Here’s the second example of writing that could have more umph. A local luxury hotel flew (I presume) a bunch of New York-based food bloggers into town to cover a culinary extravaganza. Reporting on a special breakfast, one of the guests did what bloggers do well. She wrote a lo-o-o-ong piece and inserted several photos. "And the peacock rug!! I want one in my apartment! ” she cooed. “Handsome devil, isn’t he? ” she said of the chef. Cute stuff.  We see creative juice concoctions, honey-truffle butter … all appropriate. And then – ta-dum – “I also drank a cup of coffee with breakfast.” Below was an image of coffee being poured into a fine china cup. Really? (The blog received 35 comments, so obviously she is meeting a need in the marketplace. I’m bewildered as to why.)

I could offer restaurants and hotels the same service – easily, in fact, since I can whip up a written sentence as speedily as that handsome hotel chef can get an omelet from pan to table. I can snap a bunch of photos with my camera, iPhone or iPad and fill up this blog with a lo-o-o-ong combo of images and explanations. I don’t in part because I don’t have time; writing is my livelihood, not a hobby, so I’m repulsed at the idea of doing more once I shut down the workday. (Food bloggers, by contrast, are often engineers, accountants or full-time moms by day; I can certainly relate to their urge to delve into food writing as a hobby.) I also tend to find food blogs boring. I don’t mean that as an insult. I just don’t know why anyone would want to see photos of some other  layman's meal along with lengthy descriptions for each one.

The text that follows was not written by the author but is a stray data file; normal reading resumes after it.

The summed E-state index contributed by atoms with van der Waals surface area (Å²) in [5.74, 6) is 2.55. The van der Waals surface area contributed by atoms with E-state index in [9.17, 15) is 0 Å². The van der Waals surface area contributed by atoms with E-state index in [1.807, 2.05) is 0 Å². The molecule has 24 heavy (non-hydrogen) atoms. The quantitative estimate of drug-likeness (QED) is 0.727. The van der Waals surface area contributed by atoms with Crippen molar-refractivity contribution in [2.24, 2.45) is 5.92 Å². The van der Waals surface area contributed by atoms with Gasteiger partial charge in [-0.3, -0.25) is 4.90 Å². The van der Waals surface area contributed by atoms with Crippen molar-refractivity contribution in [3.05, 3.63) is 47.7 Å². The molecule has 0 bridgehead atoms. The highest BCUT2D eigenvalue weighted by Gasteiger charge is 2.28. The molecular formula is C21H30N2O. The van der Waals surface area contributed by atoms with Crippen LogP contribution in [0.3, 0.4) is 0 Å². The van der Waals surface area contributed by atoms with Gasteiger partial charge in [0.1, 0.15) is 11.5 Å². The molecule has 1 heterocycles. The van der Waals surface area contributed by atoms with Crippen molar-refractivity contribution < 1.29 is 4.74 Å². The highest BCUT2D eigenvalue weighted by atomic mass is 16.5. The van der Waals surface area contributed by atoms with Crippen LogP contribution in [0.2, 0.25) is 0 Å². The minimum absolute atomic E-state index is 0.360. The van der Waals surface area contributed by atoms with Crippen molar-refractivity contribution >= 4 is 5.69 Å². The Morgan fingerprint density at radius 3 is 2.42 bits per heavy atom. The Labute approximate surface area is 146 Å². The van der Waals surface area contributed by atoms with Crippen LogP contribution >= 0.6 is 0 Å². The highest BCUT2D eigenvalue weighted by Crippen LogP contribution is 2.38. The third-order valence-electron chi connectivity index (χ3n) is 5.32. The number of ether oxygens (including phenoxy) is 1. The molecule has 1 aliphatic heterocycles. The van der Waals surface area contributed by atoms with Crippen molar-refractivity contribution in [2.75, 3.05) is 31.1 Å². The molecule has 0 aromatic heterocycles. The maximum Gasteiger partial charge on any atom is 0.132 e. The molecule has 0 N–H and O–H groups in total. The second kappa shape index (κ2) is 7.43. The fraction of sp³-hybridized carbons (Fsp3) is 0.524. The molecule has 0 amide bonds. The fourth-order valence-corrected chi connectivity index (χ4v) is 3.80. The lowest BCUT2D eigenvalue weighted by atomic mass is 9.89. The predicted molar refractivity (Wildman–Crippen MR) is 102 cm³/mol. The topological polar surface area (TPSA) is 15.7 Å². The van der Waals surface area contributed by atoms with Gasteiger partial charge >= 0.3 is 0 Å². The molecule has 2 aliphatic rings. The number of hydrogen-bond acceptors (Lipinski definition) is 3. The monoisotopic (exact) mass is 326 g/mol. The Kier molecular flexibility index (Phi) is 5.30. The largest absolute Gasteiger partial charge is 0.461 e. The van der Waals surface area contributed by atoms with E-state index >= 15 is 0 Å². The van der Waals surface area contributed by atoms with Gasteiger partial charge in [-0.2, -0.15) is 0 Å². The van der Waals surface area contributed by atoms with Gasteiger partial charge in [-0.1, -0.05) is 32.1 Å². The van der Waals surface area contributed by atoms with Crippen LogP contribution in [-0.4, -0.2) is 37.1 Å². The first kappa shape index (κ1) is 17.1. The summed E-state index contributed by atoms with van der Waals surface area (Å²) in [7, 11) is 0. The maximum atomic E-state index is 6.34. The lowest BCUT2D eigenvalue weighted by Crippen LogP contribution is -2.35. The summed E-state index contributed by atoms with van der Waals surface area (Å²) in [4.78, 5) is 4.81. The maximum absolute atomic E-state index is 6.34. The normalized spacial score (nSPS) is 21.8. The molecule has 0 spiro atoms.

I do blog some. On this site, I test out new kinds of writing and venture into topics unrelated to my paid work. My website, by contrast, has what I call a bloggy area on the home page; readers find a regularly changing roster of restaurant and travel news. My goal is to have a lively site so editors and publishers seeking assistance will be impressed enough to hire me for writing gigs. It’s a success.So I’m not bitter. I have the wherewithal, the reputation and the contacts to be Chief Food Blogger Babe in my market should I so chose. I’m just … dismayed. Although I Tweet and blog and manage three Facebook pages, I’m exhausted by the constantly changing virtual world and the need to keep up with it. I also like having an editor polish my work, a luxury blog posts lack, including mine.

I humbly accept that I’ll be a guest at fewer media meals as the hip techno-whiz food bloggers take my seat, since those go-getters give most venues more press than I do. They tend to be a spirited, intelligent and passionate group of up-and-comers, and I wish them no ill will. In fact, I admire them. But will I feel a little sad, a tad cranky, the next time I read that a bunch of them “checked in” at a new restaurant's grand opening ? Of course. That’s how we people react.

*As for that quote up top, “I am a underwriter by day”: I happened upon a blog today that featured a contest to win a cute apron. That quote is part of the author’s bio. Here’s where I do get mad: That’s not proper English. Get an editor, or get out of the business.

I do like that apron, though. Most of mine are faded and stained shmatas from past restaurant media meals..

Aprons  like what food bloggers get

(See, I can play the picture game.)
I should consider buying that retro-chic apron even though it is $36. I may not be gifted another one at a restaurant media event anytime soon. That would be fine, but the thought of “a underwriter” wearing a freebie makes me mad.
Eat well,